Tight Robot Packing in the Real World

A Complete Manipulation Pipeline with Robust Primitives

Rahul Shome*, Wei N. Tang*, Changkyu Song, Chaitanya Mitash, Chris Kourtev,
Jingjin Yu, Abdeslam Boularias, and Kostas E. Bekris

Abstract: — Many order fulfillment applications in logistics, such as packing, involve picking objects from unstructured piles before tightly arranging them in bins or shipping containers. Desirable robotic solutions in this space need to be lowcost, robust, easily deployable and simple to control. The current work proposes a complete pipeline for solving packing tasks for cuboid objects, given access only to RGB-D data and a single robot arm with a vacuum-based end-effector, which is also used as a pushing or dragging finger. The pipeline integrates perception for detecting the objects and planning so as to properly pick and place objects. The key challenges correspond to sensing noise and failures in execution, which appear at multiple steps of the process. To achieve robustness, three uncertainty-reducing manipulation primitives are proposed, which take advantage of the end-effector’s and the workspace’s compliance, to successfully and tightly pack multiple cuboid objects. The overall solution is demonstrated to be robust to execution and perception errors. The impact of each manipulation primitive is evaluated in extensive realworld experiments by considering different versions of the pipeline. Furthermore, an open-source simulation framework is provided for modeling such packing operations. Ablation studies are performed within this simulation environment to evaluate features of the proposed primitives..

Paper Draft
Robust Product Packing Sensing Toppling Adaptive Pushing Fine Corrections Results
The authors are affiliated with the Computer Science Dept. of, Rutgers University, New Brunswick, NJ, USA. *These authors have equally contributed to the work. The authors would like to acknowledge the support of NSF IIS:1617744 and JD-X Research and Development Center (RDC). Any opinions expressed here or findings do not reflect those of the sponsor.

Packing Pipeline

Fig 1: Left: Pipeline in terms of control, data flow (green lines) and failure handling (red lines). The blocks identify the modules of the system. Sensing receives an RGBD image of initial bin and object CAD models to return a grasp point. Based on the picking surface, the object is either transferred to the target bin or is handled by the Toppling module, which flips the object and places it back in initial bin. When the object is transferred, a robust Placement module places the object at the target pose. The Packing module validates and corrects the placement to achieve tight packing. Right: a) Instance segmentation. b) Pose estimation and picking point selection are provided by sensing, c) Picking d) Toppling e) Placement and f) Packing.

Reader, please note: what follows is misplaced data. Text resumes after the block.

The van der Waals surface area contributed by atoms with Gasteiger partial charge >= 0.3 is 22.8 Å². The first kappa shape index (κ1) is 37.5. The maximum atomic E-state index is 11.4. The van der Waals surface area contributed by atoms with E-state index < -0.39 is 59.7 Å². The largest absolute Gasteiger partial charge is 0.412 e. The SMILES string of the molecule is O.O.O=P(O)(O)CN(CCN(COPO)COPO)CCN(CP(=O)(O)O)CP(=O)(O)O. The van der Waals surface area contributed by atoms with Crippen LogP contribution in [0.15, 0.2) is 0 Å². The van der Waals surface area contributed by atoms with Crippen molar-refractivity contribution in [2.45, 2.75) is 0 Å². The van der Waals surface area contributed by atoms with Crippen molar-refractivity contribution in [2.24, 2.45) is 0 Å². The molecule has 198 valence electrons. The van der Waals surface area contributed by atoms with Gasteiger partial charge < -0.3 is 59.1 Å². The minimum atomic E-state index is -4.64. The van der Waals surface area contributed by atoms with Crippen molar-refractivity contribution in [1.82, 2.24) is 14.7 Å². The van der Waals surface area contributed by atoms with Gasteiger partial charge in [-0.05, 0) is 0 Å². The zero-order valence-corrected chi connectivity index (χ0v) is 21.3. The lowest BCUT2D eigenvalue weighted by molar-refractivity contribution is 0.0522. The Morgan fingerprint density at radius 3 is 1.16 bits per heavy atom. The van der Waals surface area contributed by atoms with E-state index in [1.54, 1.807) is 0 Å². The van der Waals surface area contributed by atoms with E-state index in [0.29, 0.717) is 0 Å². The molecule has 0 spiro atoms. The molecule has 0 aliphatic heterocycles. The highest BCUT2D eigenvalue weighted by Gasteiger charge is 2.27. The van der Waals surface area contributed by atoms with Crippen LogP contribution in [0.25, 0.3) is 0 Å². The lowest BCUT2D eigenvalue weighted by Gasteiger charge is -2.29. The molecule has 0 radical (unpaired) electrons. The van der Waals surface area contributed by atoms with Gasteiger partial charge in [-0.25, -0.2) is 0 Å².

V1- Our method: The complete pipeline with all the primitives achieves the highest accuracy and success rate.
V2- No corrective actions: The experiment corresponds to the use of V1 without the packing module of Fig 1, that performs corrective actions.
V3- No push-to-place actions: This version is V2 without the use of the robust placement module (Fig 1) that does push actions to achieve robust placements.
V4- No toppling actions: These experiments used V2 without considering toppling actions to deal with objects not exposing a valid surface that allows the target placement.
V5- No push-to-place, toppling, pose-estimation: The naive baseline that solely uses a pose-unaware grasping module that reports locally graspable points and drops the grasped object at an end-effector pose raised from the center of the desired object position, with no adjustment in orientation.


Fig 2: Left: The final set of object poses in the target poses at the end of every experiment. Different column represents different versions. The top row is the best case, and the bottom row is the worst case. Right: the blue bar represents the fraction of successful object transfers, the orange bar represents the percentage of unoccupied volume within the ideal target placement volume.


Video recording of all Experiments

Experiment set V1: OUR APPROACH
Experiment set V4: W/O TOPPLING ACTION
Experiment set V5: W/O POSE ESTIMATION

Rutgers University    New Brunswick    New Jersey    USA